As an XBLA title, this shouldn’t count, but it is the last game I was able to play on my 360, late night Saturday/early morning Sunday last week, and I wanted to talk about it. After the content-packed bargains I found in Bionic Commando Rearmed ($10) and Castle Crashers ($15), paying $10 for Triggerheart Exelica when it’s only 5 levels and can be beaten in about 15-20 minutes seemed a bit disappointing. However, I kept playing it over and over, and now I miss it.
It’s a basic shooter, with anime girls in robot suits (more like robot shells & less-than-modest clothing) and a tractor-beam mechanic that allows you to trap enemies and swing them around as a shield. Music is pleasing, levels are fun, though graphics aren’t the greatest. It’s an addictive game, though later levels have so many swarms of bullets coming at you, it’s as impossible as Ikaruga would be without the ability to dodge half of them by changing color (though Ikaruga was pretty hard even with the color changing).
Even with two characters, each with a different shot pattern, it’s really short, but that makes it perfect for a quick bout of gaming. Overall I don’t regret the purchase and I can’t wait to play it again.
I’ve gotten more playtime in FFIII and finally got around to figuring out if I wanted to switch jobs for my characters or keep the old ones (a dilemma from my first on deck). While new jobs were novel, they ended up being very annoying and practically worthless (especially the bard class). I wasn’t used to them, the job levels were rock bottom and I hated the limitations imposed on some classes. So I switched back to the mainstay jobs I’ve held throughout most of the game. I’m sure if I had more patience, it’d be fun to tinker with jobs, but I guess I’m pretty resistant to change. Basically between trying things out and grinding (I love to grind for some reason), I haven’t progressed much further in the game.
How can I play Rock Band without a working 360, or even a copy of the game? Simple: by having friends that have both. I’ve been to my buddy, Aaron’s, for a couple “Rock Band parties," where there’s enough people to play all instruments. I love this game, more than Guitar Hero, and it’s really fun to switch things up. I’m still not great at these “guitar games” so I play on medium. And even though I’ve spent years as a percussionist, the Rock Band drums seem counter intuitive and I can barely hang. That doesn't seem to be a problem for non-real life drummers (or maybe I'm just rusty). Even though I’m not the greatest musician, Rock Band is tons of fun and the ultimate party game.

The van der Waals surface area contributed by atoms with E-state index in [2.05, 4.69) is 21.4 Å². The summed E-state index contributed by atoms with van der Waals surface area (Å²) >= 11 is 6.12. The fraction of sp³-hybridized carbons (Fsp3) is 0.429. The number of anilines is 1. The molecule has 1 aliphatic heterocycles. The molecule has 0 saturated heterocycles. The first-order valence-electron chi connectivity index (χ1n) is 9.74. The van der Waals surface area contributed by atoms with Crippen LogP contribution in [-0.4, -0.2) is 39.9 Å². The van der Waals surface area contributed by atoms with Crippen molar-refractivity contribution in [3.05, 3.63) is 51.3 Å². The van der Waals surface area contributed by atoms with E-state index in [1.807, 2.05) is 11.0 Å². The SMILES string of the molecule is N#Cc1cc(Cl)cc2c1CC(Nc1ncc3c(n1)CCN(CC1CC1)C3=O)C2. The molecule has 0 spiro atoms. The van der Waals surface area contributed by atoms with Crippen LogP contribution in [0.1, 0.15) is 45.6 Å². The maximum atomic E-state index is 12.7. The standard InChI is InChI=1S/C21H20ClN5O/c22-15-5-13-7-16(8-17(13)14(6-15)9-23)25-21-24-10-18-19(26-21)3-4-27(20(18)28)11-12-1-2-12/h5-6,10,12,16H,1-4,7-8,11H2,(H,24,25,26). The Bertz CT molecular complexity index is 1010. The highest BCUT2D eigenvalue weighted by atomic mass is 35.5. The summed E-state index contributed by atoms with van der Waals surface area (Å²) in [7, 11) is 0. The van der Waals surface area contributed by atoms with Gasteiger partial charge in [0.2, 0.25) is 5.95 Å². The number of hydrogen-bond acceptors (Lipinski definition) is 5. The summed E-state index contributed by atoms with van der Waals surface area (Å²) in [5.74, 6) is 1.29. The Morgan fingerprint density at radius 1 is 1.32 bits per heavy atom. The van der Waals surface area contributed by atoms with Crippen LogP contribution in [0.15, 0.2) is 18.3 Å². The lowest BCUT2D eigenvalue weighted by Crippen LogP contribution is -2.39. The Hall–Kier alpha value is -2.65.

Speaking of music games, I broke out one of the earliest here recently. Step on the gas! Now step on the brake! Kick, punch, it’s all in the mind! And all that… I’ve been wanting to show my beloved Maureen PaRappa for awhile, but never really got motivated to load it up until I saw Mega64’s brilliant re-enactment of the game. After that, I had to play it again. I played with friends, and holy crap, it’s hard! I remember struggling when I first played it, so I’m probably re-learning the mechanics all over again. Still, we made it to the bathroom rap battle (the second to last stage), before giving up. It was good to play it again; for the most part, it holds up even today.
It makes sense that after the 360 broke down when we tried to play Beautiful Katamari, we’d want to play the original. I’ve played a little and love how pure it is. Maureen’s done most of the playing, though last night we had friends over—one of who had never seen any Katamari game in action. He laughed like crazy at the intro, and became addicted almost instantly. It’s been really awesome revisiting this classic.
I’m a really easily distracted person, which may explain why I leave games unfinished only to linger in my backlog. I took a step to fix this by revisiting No More Heroes, one of the most unique (and violent) Wii games around. While some reviewers complained that the open city setting was shallow and didn’t hold up to its GTA appearance, I think they missed the point. To me, No More Heroes is a lot like Shadow of the Colossus, where boss battles take the center stage. Of course, there are also minor skirmishes, some NPC characters/shops, and tons of mini-games and missions, but the boss battles are the meat of the game. I played through a couple of them, and ran into some unexpected surprises and weirdness along the way. While it’s not for everybody, this game is one of the most unique experiences to be had.
Although I didn’t really "get" Okami the first time I saw it on PS2, I really wanted to try the Wii version when it came out. I have just started Okami, basically playing through the tutorial, and I am impressed. It’s so aesthetically pleasing and the storytelling is great. I can really see why many compare Okami to a Zelda game. Using the brush with the Wii remote isn’t as hard as I thought it’d be, though I’ve only learned basic stroke moves so far. It’s also nice to see the wolf actually running like a wolf—unlike Link’s wolf form in Zelda: Twilight Princess, which basically ran the same way as Epona the horse. I’m definitely going to be spending more time with this one.
I’ve been occupied and been having good times, but I still gotta say: come back soon 360!